Amazon Smbhav: Small business can grow – Nandan Nilekani and Russel Grandinetti discuss the nitty-gritty

In the first of the fireside chat on the third day of Amazon Smbhav, Nandan Nilekani co-founder Infosys and founding chairman, UIDAI (Aadhaar) in conversation with Russel Grandinetti, senior vice president, international consumer, Amazon, reminisced of the time when Infosys, established in 1981 was still a small company until 1991. The session was themed 'Innovating for a Better India'.

19 Apr 2021 | By Noel D'Cunha

“India’s economic liberalisation kicked in, we suddenly realised that we were going to face the gale of competition with large companies and the war for talent would carry on even more. That’s when we put in place things like strategic planning, budgeting, training facilities. All that helped us to grow very quickly after that.”

Likewise, India's small businesses can aspire to become large provided they put in the right processes and mechanisms that allow it to grow. “Small businesses are the future of India, because India has literally millions of small businesses. The GST system alone has about 11-12 million businesses registered. I strongly believe that they are the engines of economic growth and job creation,” Nilekani added.

Grandinetti shared two secret sauces for Amazon, which has helped it become the company it is.

One, it could invent in a manner that allowed us to offer a better service. “It’s what customers get when they come to our door versus the other choices and we are obsessed about it,” he said. Second, in the early days, Amazon ordered, inventoried and shipped everything that it sold. “A year later, we had the smart idea of letting other sellers also list on our store. Since then, the percentage of all the items of sellers other than Amazon, has grown and it is about 60% units we sell around the world. So, making the decision to allow other sellers to come and succeed on the marketplace that we created was very powerful and obviously, that's why we're here today,” explained Grandinetti.

At Amazon, constraint, speed, innovation are the buzzword. In the past months of COVID, Amazon had to think out of the box in order to help it serve its customers and its sellers better. “The first thought was: how to keep our people safe. Amazon has a workforce of about a million-plus people around the world. Changing how it did business physically for a business whose entire existence depended on physical delivery, had to happen quickly. So we made between 100 and 150 fundamental process changes in the flow of goods – from the time we received it to it ending up on the customer’s doorstep,” said Grandinetti.

In India, in particular, dramatic shutdowns lead to online becoming the lifeline even for a business that had been entirely offline before. Amazon sprang up a new programme, called – local shops. “We designed it just to help offline retailers build an online presence for their business. We've brought about 50,000 businesses online so far and our goal over the next five years is to make that number a million,” explained Grandinetti.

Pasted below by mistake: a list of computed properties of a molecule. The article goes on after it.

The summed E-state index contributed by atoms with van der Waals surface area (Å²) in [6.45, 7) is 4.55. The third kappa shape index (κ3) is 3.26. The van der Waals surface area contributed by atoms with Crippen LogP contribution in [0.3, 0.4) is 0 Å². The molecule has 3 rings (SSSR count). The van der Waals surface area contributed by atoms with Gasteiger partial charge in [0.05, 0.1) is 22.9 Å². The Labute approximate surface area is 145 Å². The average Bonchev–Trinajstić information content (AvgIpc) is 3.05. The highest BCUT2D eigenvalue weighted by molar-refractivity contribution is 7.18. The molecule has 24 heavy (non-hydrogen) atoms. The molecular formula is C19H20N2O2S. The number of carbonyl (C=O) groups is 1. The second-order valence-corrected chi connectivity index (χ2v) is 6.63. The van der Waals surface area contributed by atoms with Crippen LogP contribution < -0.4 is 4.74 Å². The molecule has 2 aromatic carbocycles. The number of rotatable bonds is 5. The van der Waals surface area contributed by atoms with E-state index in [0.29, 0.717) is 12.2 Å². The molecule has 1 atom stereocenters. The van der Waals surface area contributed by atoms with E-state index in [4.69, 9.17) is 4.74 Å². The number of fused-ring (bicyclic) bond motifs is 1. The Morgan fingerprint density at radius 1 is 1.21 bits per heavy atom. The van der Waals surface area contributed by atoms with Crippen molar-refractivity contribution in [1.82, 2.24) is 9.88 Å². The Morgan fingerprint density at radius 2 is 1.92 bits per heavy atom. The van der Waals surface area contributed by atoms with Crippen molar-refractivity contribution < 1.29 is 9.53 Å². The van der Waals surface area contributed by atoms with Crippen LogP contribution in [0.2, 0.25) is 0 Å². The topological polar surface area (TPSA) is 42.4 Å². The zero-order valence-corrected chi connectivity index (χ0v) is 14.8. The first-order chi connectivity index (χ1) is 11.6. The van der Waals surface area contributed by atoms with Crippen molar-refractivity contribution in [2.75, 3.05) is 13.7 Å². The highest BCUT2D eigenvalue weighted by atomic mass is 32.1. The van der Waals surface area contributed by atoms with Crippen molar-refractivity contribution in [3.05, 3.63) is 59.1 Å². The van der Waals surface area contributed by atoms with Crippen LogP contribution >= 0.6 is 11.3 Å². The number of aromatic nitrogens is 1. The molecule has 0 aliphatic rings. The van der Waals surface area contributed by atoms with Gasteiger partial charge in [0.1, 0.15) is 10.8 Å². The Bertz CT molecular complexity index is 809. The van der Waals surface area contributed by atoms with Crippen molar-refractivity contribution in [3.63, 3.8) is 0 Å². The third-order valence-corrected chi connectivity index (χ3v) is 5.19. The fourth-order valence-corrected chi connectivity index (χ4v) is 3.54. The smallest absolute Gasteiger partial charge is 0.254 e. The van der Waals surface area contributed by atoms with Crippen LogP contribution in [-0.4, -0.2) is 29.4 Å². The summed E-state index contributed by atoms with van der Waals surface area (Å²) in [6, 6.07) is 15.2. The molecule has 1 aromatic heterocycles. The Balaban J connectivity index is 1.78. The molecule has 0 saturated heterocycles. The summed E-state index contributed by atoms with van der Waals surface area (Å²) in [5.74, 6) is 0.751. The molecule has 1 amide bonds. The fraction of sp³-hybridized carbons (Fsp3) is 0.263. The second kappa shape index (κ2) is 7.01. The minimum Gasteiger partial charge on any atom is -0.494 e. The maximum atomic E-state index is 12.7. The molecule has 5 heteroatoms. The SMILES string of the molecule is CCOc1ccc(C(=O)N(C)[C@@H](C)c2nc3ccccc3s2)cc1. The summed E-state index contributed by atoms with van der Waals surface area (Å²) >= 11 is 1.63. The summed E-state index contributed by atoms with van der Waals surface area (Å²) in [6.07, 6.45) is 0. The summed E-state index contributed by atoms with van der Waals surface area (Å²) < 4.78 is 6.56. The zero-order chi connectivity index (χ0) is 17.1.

Finally, just for Indian customers paying became difficult, even just the act of paying. And so, with Amazon Pay, the company created pay later which gave eligible customers, instant access to credit so they could pay later. “So these were big changes for us around the world, and big changes for us in India,” said Grandinetti.

Covid-19 has been a big disruption around the world. What should small businesses expect in the months and years to come, that they should feel optimistic about? Nilekani said, small businesses are being brought into the ambit of the digital world – letting them have access to markets so that they can start leveraging their own data for the future. “Data and digitisation are going to play a big role and the enabling technology that will emerge is going to be the future forward.”

According to Nilekani what Amazon is doing in India is very important, and is of the opinion that it should take its initiative further in terms of enabling more jobs because that is the future. “For example, if you have 5-million suppliers on your marketplace, and each of them creates five jobs thanks to the market expansion and their offerings, then collectively they have the potential to create 25-million jobs. That's the point Amazon has to emphasise, because what India needs most now is job creators, and Amazon has a chance to create jobs at scale.”

Accepting the challenge, Grandinetti, in an optimistic tone, said, “The fundamental building block of job creation is letting the buyer meet the seller and getting things out of the way. And that, that is what our business is about in so many respects. If we (Amazon) do our jobs right, those additional jobs will come.”

The session was hosted by Mahendra Nerurkar, vice president and CEO of Amazon Pay India.

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